“When saturated fat got mixed up with the high sugar added to processed food in the second half of the 20th century, it got a bad name,” noted UC San Francisco pediatric endocrinologist Robert Lustig.
Why was saturated fat demonized in the first place?
It all started with Ancel Keys and the Seven Countries Study. Keys launched the Seven Countries Study in 1958 to research the relationship between dietary patterns and the prevalence of coronary heart disease. He uncovered a direct link between heart disease from high total serum cholesterol and saturated fat intake.
However, the study was seriously flawed; Keys started out with data from 22 countries and simply omitted the data from the countries that didn’t fit with his hypothesis!
For the last four decades, because of him and his deceptive study, we have been eating cereals with skimmed milk instead of whole egg omelets made in butter.
The American Heart Association recommends aiming for dietary patterns that derive 5 to 6 percent of it’s calories from saturated fat. For a 2000-calorie-a-day diet, this equates to around 13 grams of fat (120 calories).
They state that saturated fats raise the level of cholesterol in your blood but fail to delineate which type of cholesterol they are referring to!
They go on to suggest that one should replace foods high in saturated fats with foods high in monounsaturated and or polyunsaturated fats by eating foods with liquid oils. And the best part is that they depict saturated fat with a big picture of a hamburger!
On the contrary I feel saturated fats are protective and found in real food and not junk. Real food lives up to the principle that food should confer wellness. A hamburger contains calories mainly trans fat and refined sugar. When you combine that with inactivity, you’ve got a real problem on your hands. Unfortunately, it is saturated fat that shoulders the blame.
“Blaming heart disease on high serum cholesterol levels is like blaming the fireman who have come to put out a fire, for starting it in the first place!” – Mary Enig, PhD, and Sally Fallon, President of The Weston A.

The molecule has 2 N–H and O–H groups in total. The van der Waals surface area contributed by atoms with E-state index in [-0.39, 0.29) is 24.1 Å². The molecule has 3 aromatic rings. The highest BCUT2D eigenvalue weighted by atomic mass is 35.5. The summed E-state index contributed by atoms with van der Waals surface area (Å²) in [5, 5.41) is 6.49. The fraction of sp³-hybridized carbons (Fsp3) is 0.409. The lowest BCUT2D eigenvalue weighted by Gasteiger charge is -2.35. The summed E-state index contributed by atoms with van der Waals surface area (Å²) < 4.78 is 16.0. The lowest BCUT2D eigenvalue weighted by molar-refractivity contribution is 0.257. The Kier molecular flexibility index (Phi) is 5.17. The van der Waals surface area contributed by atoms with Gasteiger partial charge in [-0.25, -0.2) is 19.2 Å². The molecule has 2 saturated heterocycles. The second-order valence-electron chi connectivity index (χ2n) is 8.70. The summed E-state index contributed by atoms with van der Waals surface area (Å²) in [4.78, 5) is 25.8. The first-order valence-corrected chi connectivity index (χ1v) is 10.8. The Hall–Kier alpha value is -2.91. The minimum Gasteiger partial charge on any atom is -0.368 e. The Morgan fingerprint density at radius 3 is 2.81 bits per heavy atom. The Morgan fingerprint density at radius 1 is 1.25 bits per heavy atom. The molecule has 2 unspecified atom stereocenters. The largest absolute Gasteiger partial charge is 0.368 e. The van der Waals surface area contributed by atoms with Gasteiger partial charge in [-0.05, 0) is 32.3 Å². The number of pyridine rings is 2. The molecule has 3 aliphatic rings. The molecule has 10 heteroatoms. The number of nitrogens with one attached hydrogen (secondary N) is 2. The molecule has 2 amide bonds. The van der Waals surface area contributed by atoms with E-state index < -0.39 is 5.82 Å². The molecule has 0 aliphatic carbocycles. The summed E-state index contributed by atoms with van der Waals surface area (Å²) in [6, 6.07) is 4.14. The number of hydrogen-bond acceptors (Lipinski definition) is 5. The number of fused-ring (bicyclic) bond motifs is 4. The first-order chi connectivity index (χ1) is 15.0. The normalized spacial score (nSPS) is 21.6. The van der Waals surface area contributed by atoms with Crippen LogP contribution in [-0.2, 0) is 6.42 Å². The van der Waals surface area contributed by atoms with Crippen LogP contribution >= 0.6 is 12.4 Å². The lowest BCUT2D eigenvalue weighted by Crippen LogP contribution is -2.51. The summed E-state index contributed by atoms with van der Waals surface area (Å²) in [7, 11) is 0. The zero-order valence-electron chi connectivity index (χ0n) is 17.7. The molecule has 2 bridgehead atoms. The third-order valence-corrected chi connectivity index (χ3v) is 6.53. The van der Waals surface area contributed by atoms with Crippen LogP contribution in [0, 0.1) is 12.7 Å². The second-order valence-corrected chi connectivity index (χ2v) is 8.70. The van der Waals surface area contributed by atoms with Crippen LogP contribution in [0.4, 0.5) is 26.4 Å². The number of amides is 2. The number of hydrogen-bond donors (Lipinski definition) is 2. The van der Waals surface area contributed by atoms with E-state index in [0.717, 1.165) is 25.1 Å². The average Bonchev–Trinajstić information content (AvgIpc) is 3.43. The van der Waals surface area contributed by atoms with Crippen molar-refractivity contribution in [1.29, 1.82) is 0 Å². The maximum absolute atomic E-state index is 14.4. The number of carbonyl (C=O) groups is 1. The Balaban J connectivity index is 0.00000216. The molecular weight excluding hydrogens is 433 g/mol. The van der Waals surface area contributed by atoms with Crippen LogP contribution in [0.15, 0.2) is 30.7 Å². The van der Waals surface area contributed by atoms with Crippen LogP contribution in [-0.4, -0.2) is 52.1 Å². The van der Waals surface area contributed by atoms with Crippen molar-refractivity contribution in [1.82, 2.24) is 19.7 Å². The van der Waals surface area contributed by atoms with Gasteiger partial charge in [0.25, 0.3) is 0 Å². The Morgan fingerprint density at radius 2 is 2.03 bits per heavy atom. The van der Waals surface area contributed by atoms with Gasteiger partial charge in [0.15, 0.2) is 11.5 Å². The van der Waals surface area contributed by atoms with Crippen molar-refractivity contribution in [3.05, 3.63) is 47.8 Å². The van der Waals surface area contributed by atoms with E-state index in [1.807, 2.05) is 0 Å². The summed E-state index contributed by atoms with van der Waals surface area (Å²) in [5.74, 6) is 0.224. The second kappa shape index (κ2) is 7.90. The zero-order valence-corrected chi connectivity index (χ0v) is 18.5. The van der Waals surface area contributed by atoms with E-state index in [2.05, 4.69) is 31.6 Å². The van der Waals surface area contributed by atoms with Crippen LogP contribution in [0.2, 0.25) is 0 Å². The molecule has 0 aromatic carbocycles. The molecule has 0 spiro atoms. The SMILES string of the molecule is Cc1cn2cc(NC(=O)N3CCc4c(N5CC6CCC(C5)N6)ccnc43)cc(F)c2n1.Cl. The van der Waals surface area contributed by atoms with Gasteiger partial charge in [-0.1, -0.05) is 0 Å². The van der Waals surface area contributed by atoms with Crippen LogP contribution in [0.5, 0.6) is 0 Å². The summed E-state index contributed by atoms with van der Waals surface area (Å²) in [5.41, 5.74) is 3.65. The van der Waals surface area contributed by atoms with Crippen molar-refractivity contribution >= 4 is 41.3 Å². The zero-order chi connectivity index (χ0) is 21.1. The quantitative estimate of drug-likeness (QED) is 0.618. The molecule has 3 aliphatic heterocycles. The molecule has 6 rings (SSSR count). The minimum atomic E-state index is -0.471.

Unfortunately, after four decades of embracing the idea that saturated fat is bad for your heart, it will require no less than a revolution to break free of this massive misinformation, but times have started to change.
What is saturated fat?
Fats and oils are made of collections of molecules called triglycerides. If this collection is liquid at room temperature, it can be called an oil; if it’s solid, it is referred to as a fat. A triglyceride is formed from three fatty acids attached to a glycerol molecule.
Saturated fats are triglycerides that contain only single covalent bonds between fatty acid carbon atoms. Because they lack double bonds, each carbon atom is saturated with hydrogen atoms. A few examples of these include cocoa butter, palm oil, coconut oil, and red meat.
Why saturated fat is the good guy
In 2010, a meta-analysis involving more than 300,000 individuals found no significant evidence that dietary saturated fat is associated with an increased risk of coronary heart disease or cardiovascular disease.
A recent British Medical Journal article by British cardiologist Aseem Malhotra, an interventional cardiology specialist registrar at Croydon University Hospital in London, states:
“The mantra that saturated fat must be removed to reduce the risk of cardiovascular disease has dominated dietary advice and guidelines for almost four decades. Yet scientific evidence shows that this advice has, paradoxically, increased our cardiovascular risks.
The aspect of dietary saturated fat that is believed to have the greatest influence on cardiovascular risk is elevated concentrations of low density lipoprotein (LDL) cholesterol.
Yet the reduction in LDL cholesterol from reducing saturated fat intake seems to be specific to large, buoyant (type A) LDL particles, when in fact it is the small, dense (type B) particles (responsive to carbohydrate intake) that are implicated in cardiovascular disease.